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A Good Start

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Hello guys, i'm new in this forum and i would need some advices for a fresh new start.

 

I'm programming a lot and i like testing and trying new languages/softwares but i think i'm still a novice somehow.

I have read the FAQ and it was helpful but i need a more specific help. 

As i try to apply for a Junior Gameplay Programmer's job, i study on college to get my Computer Science Degree (3rd year right now) and i'm learning C++ as it's a very used language and i feel like i can do everything with it.

I'm using Unity too because it's an easy and enjoyable engine to work on.

The big problem is that i don't know which one to focus on first. Should i sharp my C++ skills or should i make more game to have a better gameplay experience first ??

I don't want this topic to be a C++ vs Unity because i want to learn both (and many other) i just need one good way to focus on first.

 

Thanks for your replies.

 

 

PS : Sorry for my english ^^'

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If you're studying C++, why not Unreal Engine? You can do both (I've never used UE)

I have tried both Unity and UE and I feel that Unity is more noob friendly.

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Unlike what you seem to think, the language isn't terribly important.

 

Since we use languages to express the solutions we invent, they are part of the domain, but a skilled programmer can write the same solution in pretty much any language. Java, Python, C, C#, C++, it's all imperative languages, which are better at some areas and worse at other areas. Many programmers also know several languages.

 

Companies like to have people all speak the same language, which is why they hire based on computer language. Also, some languages work well in some domains, so the kind of job also defines the language that you use.

 

 

The really important part of being a programmer is however is being able to come up with a solution for the problem at hand. A solution that works properly, scales well, and is understandable. Good performance is also useful, although I rank that below scaling (but my problem domain is not gaming).

 

Such solutions need lots of knowledge about CS, data structures, algorithms, and their properties (understand why bubble sort does not scale, know the strong and weak points of a hash table, etc). If you want to get the last X% performance too, add knowledge about CPUs. At some point, it starts to pay to organize your data around CPU limitations. (But keep in mind this is often about X%, rather than the much larger O(n**3) versus O(n*log n) kind of decisions that you deal with in scaling.)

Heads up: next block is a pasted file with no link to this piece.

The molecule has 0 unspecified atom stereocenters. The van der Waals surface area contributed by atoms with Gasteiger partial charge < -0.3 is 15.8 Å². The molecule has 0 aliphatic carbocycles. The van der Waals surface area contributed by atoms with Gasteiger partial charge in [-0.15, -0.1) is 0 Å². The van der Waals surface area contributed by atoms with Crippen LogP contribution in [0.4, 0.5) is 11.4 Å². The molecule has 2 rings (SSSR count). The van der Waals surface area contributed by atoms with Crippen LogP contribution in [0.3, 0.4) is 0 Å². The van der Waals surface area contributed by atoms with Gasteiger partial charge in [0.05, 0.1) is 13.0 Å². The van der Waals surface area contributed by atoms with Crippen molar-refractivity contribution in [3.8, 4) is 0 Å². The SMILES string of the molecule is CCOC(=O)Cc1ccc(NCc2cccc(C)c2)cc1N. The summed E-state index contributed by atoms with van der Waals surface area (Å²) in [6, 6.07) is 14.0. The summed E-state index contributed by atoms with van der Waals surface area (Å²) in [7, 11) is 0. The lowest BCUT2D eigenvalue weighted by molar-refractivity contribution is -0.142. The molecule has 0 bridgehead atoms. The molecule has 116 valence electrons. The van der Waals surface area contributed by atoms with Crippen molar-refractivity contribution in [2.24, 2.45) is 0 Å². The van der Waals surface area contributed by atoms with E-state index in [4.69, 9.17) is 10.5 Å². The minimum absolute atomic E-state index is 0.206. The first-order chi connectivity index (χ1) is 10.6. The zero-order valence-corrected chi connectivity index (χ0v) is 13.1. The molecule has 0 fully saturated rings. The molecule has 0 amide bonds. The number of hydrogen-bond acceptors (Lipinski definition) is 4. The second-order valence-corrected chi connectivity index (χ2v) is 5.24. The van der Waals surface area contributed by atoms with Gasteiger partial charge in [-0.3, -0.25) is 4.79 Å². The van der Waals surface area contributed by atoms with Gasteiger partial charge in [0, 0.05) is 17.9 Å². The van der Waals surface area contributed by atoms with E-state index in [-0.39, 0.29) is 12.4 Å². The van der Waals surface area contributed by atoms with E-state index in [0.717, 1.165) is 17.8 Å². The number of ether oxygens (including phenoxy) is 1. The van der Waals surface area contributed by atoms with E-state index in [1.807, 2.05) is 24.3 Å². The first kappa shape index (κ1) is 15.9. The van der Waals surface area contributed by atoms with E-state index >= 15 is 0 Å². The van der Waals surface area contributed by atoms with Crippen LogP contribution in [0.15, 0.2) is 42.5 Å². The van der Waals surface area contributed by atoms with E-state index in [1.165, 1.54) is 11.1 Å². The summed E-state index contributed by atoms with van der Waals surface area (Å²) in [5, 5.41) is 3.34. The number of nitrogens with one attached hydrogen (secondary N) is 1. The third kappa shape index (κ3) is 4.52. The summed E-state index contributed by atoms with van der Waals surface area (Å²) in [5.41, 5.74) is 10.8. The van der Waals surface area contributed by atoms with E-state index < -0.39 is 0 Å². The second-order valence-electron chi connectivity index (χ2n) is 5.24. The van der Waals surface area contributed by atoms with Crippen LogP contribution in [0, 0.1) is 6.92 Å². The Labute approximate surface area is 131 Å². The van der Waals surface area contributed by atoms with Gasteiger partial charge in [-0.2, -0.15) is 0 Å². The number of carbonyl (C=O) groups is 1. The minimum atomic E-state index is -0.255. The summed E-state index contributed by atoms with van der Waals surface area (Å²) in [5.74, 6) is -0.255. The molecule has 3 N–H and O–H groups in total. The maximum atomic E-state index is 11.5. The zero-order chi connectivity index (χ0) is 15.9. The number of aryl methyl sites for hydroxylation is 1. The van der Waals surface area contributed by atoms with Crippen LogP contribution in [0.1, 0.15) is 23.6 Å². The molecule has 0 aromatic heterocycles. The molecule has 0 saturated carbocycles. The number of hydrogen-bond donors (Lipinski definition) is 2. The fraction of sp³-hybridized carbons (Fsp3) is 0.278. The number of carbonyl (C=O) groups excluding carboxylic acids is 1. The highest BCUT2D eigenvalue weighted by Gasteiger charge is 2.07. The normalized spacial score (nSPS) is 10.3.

You'll also need to have creativity to solve the problem (else the problem would not exist at all, someone would have solved it during a coffee break). In my experience, creativity often comes from understanding the problem deeply, and understanding CS, and then fold and twist the problem, and fold and twist the used data structures and used algorithms, such that it all fits, and no bits stick out (well, at least no bits that are important for the desired properties of the solution).

 

This is where practical experience shines. Grab every problem you find, and try to fold and twist it into a computer. See it run or fail to run. Try to change it. Read code written by yourself, and find points of improvements. Read code written by others, or let others read your code (which is very scary at first, but oh so useful). Don't be afraid to look into "weird" subjects, you never know what you find, and maybe in 10 years from now, you'll connect that knowledge with a problem and find that one WOOW solution. (Although, in my experience, you never consider it that way, as the solution just is the logical course of action to you, given the knowledge that you have.)

 

 

I think you can combine the above with programming games. Games are filled with fun little puzzles that you can solve in many different ways. Try to solve them, read what others have found in dealing with these problems, compare both, improve on it.

 

EDIT: Oh, and last but not least, have fun. Being in good spirits helps making creative jumps!

Edited by Alberth

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Why not do both?

 

 

Okay, that might be a stupid answer, but hear me out: